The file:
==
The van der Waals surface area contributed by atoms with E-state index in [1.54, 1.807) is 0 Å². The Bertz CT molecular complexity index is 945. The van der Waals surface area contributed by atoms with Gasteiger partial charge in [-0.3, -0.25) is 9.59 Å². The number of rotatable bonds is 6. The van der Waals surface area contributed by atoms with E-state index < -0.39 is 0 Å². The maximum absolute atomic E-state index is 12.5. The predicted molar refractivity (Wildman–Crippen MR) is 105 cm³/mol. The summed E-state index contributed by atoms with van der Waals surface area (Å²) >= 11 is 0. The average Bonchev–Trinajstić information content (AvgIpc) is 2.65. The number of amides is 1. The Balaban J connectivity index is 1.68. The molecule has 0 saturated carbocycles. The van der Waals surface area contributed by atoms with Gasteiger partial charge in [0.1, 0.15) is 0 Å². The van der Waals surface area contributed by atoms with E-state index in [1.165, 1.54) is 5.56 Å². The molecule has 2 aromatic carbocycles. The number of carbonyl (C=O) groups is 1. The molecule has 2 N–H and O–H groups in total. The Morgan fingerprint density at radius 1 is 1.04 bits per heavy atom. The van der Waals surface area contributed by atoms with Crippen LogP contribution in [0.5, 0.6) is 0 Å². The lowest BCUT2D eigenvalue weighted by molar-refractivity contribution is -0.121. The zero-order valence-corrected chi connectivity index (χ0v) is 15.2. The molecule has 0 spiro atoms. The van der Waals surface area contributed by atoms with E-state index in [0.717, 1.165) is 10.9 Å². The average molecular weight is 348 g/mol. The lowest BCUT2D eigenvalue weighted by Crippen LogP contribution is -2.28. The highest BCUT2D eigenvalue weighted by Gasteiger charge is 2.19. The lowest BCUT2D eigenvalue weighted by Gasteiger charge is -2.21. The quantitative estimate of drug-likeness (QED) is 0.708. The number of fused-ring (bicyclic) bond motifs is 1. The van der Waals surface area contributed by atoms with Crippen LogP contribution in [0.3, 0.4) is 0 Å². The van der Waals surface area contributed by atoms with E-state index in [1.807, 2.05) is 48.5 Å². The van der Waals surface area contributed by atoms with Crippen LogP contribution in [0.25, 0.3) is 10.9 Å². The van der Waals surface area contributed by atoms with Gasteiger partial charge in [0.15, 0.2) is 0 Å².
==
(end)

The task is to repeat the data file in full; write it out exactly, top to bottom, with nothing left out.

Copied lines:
The van der Waals surface area contributed by atoms with E-state index in [1.54, 1.807) is 0 Å². The Bertz CT molecular complexity index is 945. The van der Waals surface area contributed by atoms with Gasteiger partial charge in [-0.3, -0.25) is 9.59 Å². The number of rotatable bonds is 6. The van der Waals surface area contributed by atoms with E-state index < -0.39 is 0 Å². The maximum absolute atomic E-state index is 12.5. The predicted molar refractivity (Wildman–Crippen MR) is 105 cm³/mol. The summed E-state index contributed by atoms with van der Waals surface area (Å²) >= 11 is 0. The average Bonchev–Trinajstić information content (AvgIpc) is 2.65. The number of amides is 1. The Balaban J connectivity index is 1.68. The molecule has 0 saturated carbocycles. The van der Waals surface area contributed by atoms with Gasteiger partial charge in [0.1, 0.15) is 0 Å². The van der Waals surface area contributed by atoms with E-state index in [1.165, 1.54) is 5.56 Å². The molecule has 2 aromatic carbocycles. The number of carbonyl (C=O) groups is 1. The molecule has 2 N–H and O–H groups in total. The Morgan fingerprint density at radius 1 is 1.04 bits per heavy atom. The van der Waals surface area contributed by atoms with Crippen LogP contribution in [0.5, 0.6) is 0 Å². The lowest BCUT2D eigenvalue weighted by molar-refractivity contribution is -0.121. The zero-order valence-corrected chi connectivity index (χ0v) is 15.2. The molecule has 0 spiro atoms. The van der Waals surface area contributed by atoms with E-state index in [0.717, 1.165) is 10.9 Å². The average molecular weight is 348 g/mol. The lowest BCUT2D eigenvalue weighted by Crippen LogP contribution is -2.28. The highest BCUT2D eigenvalue weighted by Gasteiger charge is 2.19. The lowest BCUT2D eigenvalue weighted by Gasteiger charge is -2.21. The quantitative estimate of drug-likeness (QED) is 0.708. The number of fused-ring (bicyclic) bond motifs is 1. The van der Waals surface area contributed by atoms with Crippen LogP contribution in [0.3, 0.4) is 0 Å². The van der Waals surface area contributed by atoms with E-state index in [1.807, 2.05) is 48.5 Å². The van der Waals surface area contributed by atoms with Crippen LogP contribution in [0.25, 0.3) is 10.9 Å². The van der Waals surface area contributed by atoms with Gasteiger partial charge in [0.15, 0.2) is 0 Å².